The company that runs a cryptocurrency operation in Usk is seeking a $400,000 grant from the state that it says will help to restart a shuttered papermill even though the site doesn’t have access to the electrical power needed to operate the plant.
The grant request by Ponderay Industries is seeking money from the Evergreen Manufacturing Growth program that is administered by the state Department of Commerce.
According to state literature, the grants come from a $2 million pool of funding designed to “increase the number of manufacturing and research and development jobs in Washington State.”
“This grant will help restart what is essentially a brownfield industrial site bringing approximately 120 family-wage, manufacturing jobs back into Washington State,” the grant request from Ponderay Industries states.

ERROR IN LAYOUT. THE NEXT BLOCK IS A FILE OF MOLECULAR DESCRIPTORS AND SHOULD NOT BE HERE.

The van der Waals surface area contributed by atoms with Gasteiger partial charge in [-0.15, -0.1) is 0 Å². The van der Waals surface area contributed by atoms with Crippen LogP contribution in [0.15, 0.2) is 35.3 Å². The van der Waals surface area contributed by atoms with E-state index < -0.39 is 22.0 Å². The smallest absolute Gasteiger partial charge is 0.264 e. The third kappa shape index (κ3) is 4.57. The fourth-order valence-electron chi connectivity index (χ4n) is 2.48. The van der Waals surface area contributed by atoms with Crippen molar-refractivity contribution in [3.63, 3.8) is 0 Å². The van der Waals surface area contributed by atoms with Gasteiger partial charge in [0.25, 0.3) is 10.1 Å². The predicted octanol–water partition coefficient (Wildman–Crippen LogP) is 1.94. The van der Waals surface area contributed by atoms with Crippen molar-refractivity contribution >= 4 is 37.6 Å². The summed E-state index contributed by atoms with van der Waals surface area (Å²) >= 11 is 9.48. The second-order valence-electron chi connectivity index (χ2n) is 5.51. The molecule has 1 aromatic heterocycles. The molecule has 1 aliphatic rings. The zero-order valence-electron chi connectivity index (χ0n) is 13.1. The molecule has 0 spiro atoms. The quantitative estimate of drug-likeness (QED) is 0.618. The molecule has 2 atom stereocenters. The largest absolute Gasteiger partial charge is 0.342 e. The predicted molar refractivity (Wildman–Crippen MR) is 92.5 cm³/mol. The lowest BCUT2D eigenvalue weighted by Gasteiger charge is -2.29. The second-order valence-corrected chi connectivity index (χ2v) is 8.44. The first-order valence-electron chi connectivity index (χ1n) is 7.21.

However, the mill site, which is now home to a cryptocurrency mining operation called Merkle Standard, was told by the Bonneville Power Administration in 2022 that it could not operate both the data mining operation and the papermill without at least $40 million in infrastructure upgrades.
Pend Oreille County Commissioner Robert Rosencrantz said he doesn’t think its proper for Ponderay Industries, which owns the mill, to seek grant money if it knew it didn’t have a source of power.
“If there is a chance for that papermill to restart, and they can somehow get the power, I will be the biggest cheerleader for those jobs,” Rosencrantz said. “But I don’t want Pend Oreille County to get the reputation for supporting nonviable grant requests.
“I hope that Commerce does its due diligence and confirms or denies the viability of restarting.”
Ben Richards, a retired U.S. Army major who questioned many of the claims made by the mill last year in its process to obtain a conditional use permit to operate the cryptocurrency mining operation, said the mill is not being forthright in its grant application.